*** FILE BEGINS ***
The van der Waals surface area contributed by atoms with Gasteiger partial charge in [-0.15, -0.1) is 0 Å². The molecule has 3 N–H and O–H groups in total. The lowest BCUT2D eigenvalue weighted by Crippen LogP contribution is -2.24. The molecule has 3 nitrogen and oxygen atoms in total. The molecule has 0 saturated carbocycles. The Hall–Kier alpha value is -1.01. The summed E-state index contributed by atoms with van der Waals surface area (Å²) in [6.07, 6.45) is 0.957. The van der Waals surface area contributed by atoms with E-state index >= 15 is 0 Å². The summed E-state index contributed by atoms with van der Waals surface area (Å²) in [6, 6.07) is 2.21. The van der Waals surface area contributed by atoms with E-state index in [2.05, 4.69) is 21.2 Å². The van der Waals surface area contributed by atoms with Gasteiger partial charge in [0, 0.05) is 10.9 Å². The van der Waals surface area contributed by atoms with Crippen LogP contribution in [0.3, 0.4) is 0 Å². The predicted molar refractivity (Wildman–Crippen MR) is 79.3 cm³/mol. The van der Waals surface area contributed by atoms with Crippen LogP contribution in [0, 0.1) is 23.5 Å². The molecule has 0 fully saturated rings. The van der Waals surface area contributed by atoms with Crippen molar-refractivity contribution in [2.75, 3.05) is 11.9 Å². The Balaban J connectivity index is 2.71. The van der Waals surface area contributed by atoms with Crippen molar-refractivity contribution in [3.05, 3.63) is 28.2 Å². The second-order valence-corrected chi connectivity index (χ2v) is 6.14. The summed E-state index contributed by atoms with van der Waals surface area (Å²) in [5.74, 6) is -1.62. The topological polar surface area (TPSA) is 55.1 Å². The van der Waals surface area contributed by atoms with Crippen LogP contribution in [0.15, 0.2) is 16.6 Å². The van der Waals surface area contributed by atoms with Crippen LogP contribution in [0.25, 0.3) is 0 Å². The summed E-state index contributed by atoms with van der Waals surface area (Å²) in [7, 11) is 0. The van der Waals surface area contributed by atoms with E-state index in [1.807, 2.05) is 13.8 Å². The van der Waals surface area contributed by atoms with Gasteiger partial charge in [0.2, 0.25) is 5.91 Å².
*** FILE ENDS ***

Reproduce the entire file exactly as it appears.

The van der Waals surface area contributed by atoms with Gasteiger partial charge in [-0.15, -0.1) is 0 Å². The molecule has 3 N–H and O–H groups in total. The lowest BCUT2D eigenvalue weighted by Crippen LogP contribution is -2.24. The molecule has 3 nitrogen and oxygen atoms in total. The molecule has 0 saturated carbocycles. The Hall–Kier alpha value is -1.01. The summed E-state index contributed by atoms with van der Waals surface area (Å²) in [6.07, 6.45) is 0.957. The van der Waals surface area contributed by atoms with E-state index >= 15 is 0 Å². The summed E-state index contributed by atoms with van der Waals surface area (Å²) in [6, 6.07) is 2.21. The van der Waals surface area contributed by atoms with E-state index in [2.05, 4.69) is 21.2 Å². The van der Waals surface area contributed by atoms with Gasteiger partial charge in [0, 0.05) is 10.9 Å². The van der Waals surface area contributed by atoms with Crippen LogP contribution in [0.3, 0.4) is 0 Å². The predicted molar refractivity (Wildman–Crippen MR) is 79.3 cm³/mol. The van der Waals surface area contributed by atoms with Crippen LogP contribution in [0, 0.1) is 23.5 Å². The molecule has 0 fully saturated rings. The van der Waals surface area contributed by atoms with Crippen molar-refractivity contribution in [2.75, 3.05) is 11.9 Å². The Balaban J connectivity index is 2.71. The van der Waals surface area contributed by atoms with Crippen molar-refractivity contribution in [3.05, 3.63) is 28.2 Å². The second-order valence-corrected chi connectivity index (χ2v) is 6.14. The summed E-state index contributed by atoms with van der Waals surface area (Å²) in [5.74, 6) is -1.62. The topological polar surface area (TPSA) is 55.1 Å². The van der Waals surface area contributed by atoms with Crippen LogP contribution in [0.15, 0.2) is 16.6 Å². The van der Waals surface area contributed by atoms with Crippen LogP contribution in [0.25, 0.3) is 0 Å². The summed E-state index contributed by atoms with van der Waals surface area (Å²) in [7, 11) is 0. The van der Waals surface area contributed by atoms with E-state index in [1.807, 2.05) is 13.8 Å². The van der Waals surface area contributed by atoms with Gasteiger partial charge in [0.2, 0.25) is 5.91 Å².